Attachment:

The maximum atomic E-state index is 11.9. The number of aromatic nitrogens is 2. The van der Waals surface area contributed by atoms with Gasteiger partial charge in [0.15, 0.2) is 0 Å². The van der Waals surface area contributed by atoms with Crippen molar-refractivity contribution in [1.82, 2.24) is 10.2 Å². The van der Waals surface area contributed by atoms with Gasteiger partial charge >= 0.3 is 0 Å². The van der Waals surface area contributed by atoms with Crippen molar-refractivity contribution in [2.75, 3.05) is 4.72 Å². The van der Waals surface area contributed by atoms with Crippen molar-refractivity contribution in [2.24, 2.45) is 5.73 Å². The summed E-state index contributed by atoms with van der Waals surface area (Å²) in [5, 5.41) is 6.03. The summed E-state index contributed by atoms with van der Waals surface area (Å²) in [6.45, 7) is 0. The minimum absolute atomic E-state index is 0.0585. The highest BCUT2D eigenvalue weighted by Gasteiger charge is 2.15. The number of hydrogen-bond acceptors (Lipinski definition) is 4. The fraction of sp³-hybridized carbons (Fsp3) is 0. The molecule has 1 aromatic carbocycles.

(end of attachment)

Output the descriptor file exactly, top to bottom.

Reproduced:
The maximum atomic E-state index is 11.9. The number of aromatic nitrogens is 2. The van der Waals surface area contributed by atoms with Gasteiger partial charge in [0.15, 0.2) is 0 Å². The van der Waals surface area contributed by atoms with Crippen molar-refractivity contribution in [1.82, 2.24) is 10.2 Å². The van der Waals surface area contributed by atoms with Gasteiger partial charge >= 0.3 is 0 Å². The van der Waals surface area contributed by atoms with Crippen molar-refractivity contribution in [2.75, 3.05) is 4.72 Å². The van der Waals surface area contributed by atoms with Crippen molar-refractivity contribution in [2.24, 2.45) is 5.73 Å². The summed E-state index contributed by atoms with van der Waals surface area (Å²) in [5, 5.41) is 6.03. The summed E-state index contributed by atoms with van der Waals surface area (Å²) in [6.45, 7) is 0. The minimum absolute atomic E-state index is 0.0585. The highest BCUT2D eigenvalue weighted by Gasteiger charge is 2.15. The number of hydrogen-bond acceptors (Lipinski definition) is 4. The fraction of sp³-hybridized carbons (Fsp3) is 0. The molecule has 1 aromatic carbocycles.